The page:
Michigan legislators, the governor and lieutenant governor would be subject to public records requests under advancing legislation that would lift sweeping exemptions allowed by just one other state.
The bipartisan 11-bill transparency package cleared the House Competitiveness Committee on Thursday in a series of unanimous votes and is lined up for floor consideration next week during “sunshine week,” an annual national celebration of access to public information.
But the proposal faces a looming obstacle in the Michigan Senate, where Majority Leader Arlan Meekhof held up similar legislation last session and has questioned the value of allowing the public to view communications between legislators and lobbyists.
The potential law would “be a tool for citizens and journalists to hold publicly elected officials accountable, and shine a light on how the people’s government operates,” said sponsoring Rep. Jeremy Moss, D-Southfield, who studied journalism and political science at Michigan State University.
The legislation, generally supported by the Michigan Press Association, would subject the governor’s office to the Freedom of Information Act that currently applies to local elected officials across the state.
It would also create a new Legislative Open Records Act, a separation that is necessary because of past legal decisions that the current law does not apply to legislators, said sponsoring Rep. Lee Chatfield, R-Levering.
“If we subjected ourselves to FOIA, we would be subjecting ourselves to a law that has no teeth in it and it could not be enforced,” said Chatfield, who chairs the Competitiveness Committee and serves as speaker pro-tem in the Republican-led House.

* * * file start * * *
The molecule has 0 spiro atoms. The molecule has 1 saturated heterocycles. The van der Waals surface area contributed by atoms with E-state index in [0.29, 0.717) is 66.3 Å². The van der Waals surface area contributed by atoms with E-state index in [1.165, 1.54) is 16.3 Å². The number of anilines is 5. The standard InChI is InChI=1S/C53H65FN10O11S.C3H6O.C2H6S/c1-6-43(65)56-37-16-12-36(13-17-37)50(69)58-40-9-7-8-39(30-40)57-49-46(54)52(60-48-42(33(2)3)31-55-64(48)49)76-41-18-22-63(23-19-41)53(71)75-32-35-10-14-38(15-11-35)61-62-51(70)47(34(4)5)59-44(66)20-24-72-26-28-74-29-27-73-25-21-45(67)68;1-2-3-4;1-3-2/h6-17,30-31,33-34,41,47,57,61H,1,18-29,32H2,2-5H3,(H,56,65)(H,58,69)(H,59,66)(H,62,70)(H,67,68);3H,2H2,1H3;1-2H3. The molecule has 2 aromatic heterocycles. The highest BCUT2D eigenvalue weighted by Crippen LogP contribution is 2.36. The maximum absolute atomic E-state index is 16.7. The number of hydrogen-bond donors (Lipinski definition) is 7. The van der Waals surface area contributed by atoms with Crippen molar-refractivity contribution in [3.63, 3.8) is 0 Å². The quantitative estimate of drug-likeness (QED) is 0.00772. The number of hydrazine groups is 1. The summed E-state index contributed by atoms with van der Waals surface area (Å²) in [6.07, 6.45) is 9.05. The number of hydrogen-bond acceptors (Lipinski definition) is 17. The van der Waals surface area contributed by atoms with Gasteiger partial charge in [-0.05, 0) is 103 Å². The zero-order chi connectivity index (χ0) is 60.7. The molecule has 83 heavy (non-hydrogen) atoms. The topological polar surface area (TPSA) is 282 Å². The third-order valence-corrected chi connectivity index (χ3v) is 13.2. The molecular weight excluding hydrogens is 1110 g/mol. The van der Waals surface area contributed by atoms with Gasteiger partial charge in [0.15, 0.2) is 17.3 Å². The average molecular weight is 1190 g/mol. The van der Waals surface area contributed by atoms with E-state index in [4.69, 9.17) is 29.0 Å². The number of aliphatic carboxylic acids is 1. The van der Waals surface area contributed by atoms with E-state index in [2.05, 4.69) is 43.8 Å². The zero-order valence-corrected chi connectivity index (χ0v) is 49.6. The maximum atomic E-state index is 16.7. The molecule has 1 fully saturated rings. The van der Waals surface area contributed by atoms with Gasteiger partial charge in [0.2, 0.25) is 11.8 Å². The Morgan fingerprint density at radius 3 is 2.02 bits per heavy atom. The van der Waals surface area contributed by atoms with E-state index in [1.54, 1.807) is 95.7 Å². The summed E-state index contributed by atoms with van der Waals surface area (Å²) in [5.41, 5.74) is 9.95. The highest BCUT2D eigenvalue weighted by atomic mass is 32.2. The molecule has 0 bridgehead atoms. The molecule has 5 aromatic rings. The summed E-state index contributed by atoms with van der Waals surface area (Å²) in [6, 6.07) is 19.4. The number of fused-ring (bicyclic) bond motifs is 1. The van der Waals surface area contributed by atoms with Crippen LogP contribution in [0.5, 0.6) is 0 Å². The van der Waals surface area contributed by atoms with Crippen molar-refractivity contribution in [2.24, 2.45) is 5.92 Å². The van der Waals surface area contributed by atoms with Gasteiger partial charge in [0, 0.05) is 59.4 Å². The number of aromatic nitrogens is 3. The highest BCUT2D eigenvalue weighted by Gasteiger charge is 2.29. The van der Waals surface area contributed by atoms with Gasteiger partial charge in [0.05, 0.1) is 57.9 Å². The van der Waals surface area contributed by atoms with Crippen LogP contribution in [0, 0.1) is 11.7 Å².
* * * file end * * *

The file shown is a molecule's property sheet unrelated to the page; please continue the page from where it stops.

The new law would create several specific exemptions for the Legislature and governor’s office. For instance, communications between constituents and their legislators would be immune from public records requests — unless the constituent was a registered lobbyist.
Moss said the exemption is designed to protect private issues a citizen may raise when seeking assistance from their legislator, such as job loss or financial struggles.
“There is an expectation of privacy when you contact your state representative with a dire constituent issue that we have to uphold,” Moss said. “… Any and all communications between a lobbyist and a legislator is absolutely exposed under this act.”
Meekhof, R-West Olive, said Thursday he had not reviewed changes made in the House committee but would take a closer look at the legislation when it reaches the Senate. But he questioned what the legislation would accomplish.
“Every piece of tax dollar that’s talked about is debated openly in public meetings,” he said. “I don’t know what more there is to want. We give all the information.”
Asked if communications between lobbyists and legislators should be accessible to the public, Meekhof turned the question back on reporters.
“Why should they be? Do you think we’re doing something wrong?” he said.
He continued: “I mean, we’re talking with the people they represent, groups of people that have ideas for legislation that may or may not come to fruition, but those are ideas and concepts … When it’s ready for public purview, it’s debated publicly in a meeting, in a committee.”
While most bills are subject to committee hearings before floor votes, there have been notable exceptions in recent years.